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Do you deserve a salary raise? Here's how to ask for it.


Unsure about how to have that tough conversation with your manager at your end-year review?


Having conversations about money can be awkward and uncomfortable for a lot of people. Especially when you are on the asking end.

Nevertheless, if you feel that you deserve a salary raise because you have put in the work this year, the best thing to do is to prepare well for that discussion, structure your arguments and be confident.


But let's clarify a few things first:

  1. Some employers do annual salary adjustments based on benchmarking data. These increases are not necessarily performance driven but are implemented to align salaries with cost of living and market competition. The raise you will be asking for will be additional to this type of salary adjustment.

  2. Most of the time, promotions do come with a salary increase but you may also receive an increase while staying in the same role at the same job level. This increase will be performance based.

  3. Most companies have a framework for salary ranges applied to each job function. Being aware of your internal salary scale and the room to grow within the scale (or what are the requirements to "upscale" or grow to the next salary scale) will be very useful for this conversation.

How do you know if it's a good time to ask for a salary increase?


This is a very important question to answer before you decide to have that conversation with your manager and it will help you frame your arguments more convincingly.


Here are a few key reasons why a salary increase could be justified:

  1. Increased job responsibilities: if you picked up some extra work after one of your team members decided to leave or took on a brand new project voluntarily, the additional tasks that you handled successfully could be a good reason for a raise.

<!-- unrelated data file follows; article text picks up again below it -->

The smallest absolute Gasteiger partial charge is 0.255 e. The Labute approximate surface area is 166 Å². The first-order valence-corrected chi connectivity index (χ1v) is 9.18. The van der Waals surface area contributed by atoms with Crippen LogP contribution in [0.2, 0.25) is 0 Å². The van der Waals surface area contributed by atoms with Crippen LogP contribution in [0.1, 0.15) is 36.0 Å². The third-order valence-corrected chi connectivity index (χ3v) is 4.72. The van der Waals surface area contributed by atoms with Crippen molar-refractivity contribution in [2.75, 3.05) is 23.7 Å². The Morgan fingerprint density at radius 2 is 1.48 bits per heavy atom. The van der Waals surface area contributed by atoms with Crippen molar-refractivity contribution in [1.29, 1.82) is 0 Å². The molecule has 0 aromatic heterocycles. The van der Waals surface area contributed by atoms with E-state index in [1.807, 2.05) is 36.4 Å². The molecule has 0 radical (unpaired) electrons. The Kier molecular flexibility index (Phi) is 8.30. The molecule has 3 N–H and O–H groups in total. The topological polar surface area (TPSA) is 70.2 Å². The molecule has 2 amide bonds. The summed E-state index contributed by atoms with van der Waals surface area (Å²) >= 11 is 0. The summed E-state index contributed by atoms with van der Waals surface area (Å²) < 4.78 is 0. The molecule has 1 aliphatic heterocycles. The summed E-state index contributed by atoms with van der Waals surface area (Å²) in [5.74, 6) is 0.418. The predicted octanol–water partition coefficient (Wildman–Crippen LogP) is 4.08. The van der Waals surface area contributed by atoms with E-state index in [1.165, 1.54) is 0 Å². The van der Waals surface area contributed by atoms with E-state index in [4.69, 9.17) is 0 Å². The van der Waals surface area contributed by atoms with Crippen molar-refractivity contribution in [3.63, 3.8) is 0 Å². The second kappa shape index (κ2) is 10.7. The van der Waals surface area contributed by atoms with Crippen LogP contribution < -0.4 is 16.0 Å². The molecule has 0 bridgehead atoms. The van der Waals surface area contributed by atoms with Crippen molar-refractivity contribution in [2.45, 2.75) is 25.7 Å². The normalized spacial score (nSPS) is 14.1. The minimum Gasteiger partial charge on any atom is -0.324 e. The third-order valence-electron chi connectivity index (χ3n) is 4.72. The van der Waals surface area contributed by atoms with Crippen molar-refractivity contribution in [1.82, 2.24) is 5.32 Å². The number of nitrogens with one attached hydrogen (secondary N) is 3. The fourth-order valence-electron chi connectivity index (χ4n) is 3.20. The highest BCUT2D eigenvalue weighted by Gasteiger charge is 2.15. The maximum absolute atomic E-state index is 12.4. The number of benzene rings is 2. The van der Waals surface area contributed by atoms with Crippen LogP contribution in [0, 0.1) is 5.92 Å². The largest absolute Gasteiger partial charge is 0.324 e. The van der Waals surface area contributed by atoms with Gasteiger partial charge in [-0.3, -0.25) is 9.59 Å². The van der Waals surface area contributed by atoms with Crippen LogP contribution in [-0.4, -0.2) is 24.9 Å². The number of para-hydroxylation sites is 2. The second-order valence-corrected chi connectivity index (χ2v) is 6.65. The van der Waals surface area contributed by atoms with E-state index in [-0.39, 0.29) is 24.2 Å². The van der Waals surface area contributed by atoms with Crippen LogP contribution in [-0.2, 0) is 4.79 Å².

2. Skill development: if you have dedicated time and effort to improve your skills in a certain area that's also useful for your role (and consequently, valuable to your employer), you may be right to ask for additional compensation.

  3. Positive performance reviews: if you have consistently been receiving positive feedback from your manager, team mates and stakeholders regarding your performance, then a salary increase is definitely justifiable.

  4. Market salary discrepancy: this can be a tricky one because each company has their own way of benchmarking salaries but, if you can provide evidence that you could be earning more in other companies (especially if they are competitors), then you may have a solid case for an increase - provided that your performance is also good.



By now, you understand how salary increases work and you feel pretty confident that you deserve one. So, how do you prepare for the conversation with your manager?


The practicalities:

  1. Make sure that there is enough uninterrupted time to have this conversation

  2. Keep this meeting private and in a comfortable setting

  3. Bring your notes to help you keep the discussion well-structured

  4. Follow-up with an email directly to your manager with all your points


The actual conversation:

  1. Make your performance measurable: provide clear and concrete success metrics for all that you have accomplished. For example, don't just say that clients are very happy with you - instead, present a quantifiable metric such as client satisfaction rate and discuss how you've contributed to its increase.

  2. Showcase your unique value: maybe you're the fast learner, the team glue or the reliable problem solver. Whichever is the case, your individual strengths can be a real asset if you can mention specific examples of how it has helped your team (and company) perform well.

  3. Demonstrate actionable improvement: as mentioned earlier, skill development is a very good reason for a salary increase. The key here is to prove how it's been adding value to your role and output. For example, if you have been working on improving your presentation skills, discuss what actions you took to develop them, what has been some of the feedback you received after you started working on them and how this skill has been helping you perform even better.

  4. Commit to specific development goals: a salary increase for your employer is not only a reward for your performance so far but also an investment for the value you will be bringing in the future. By acknowledging your development areas and setting SMART goals to continue working on them, you reassure your employer that their investment in you will pay off. In addition, it also sets expectations for the next salary conversation.


In conclusion, asking for a salary increase can be a difficult conversation to have but, if you prepare well, you will significantly increase your chances of getting your request granted. So, make sure you state your case confidently and best of luck!

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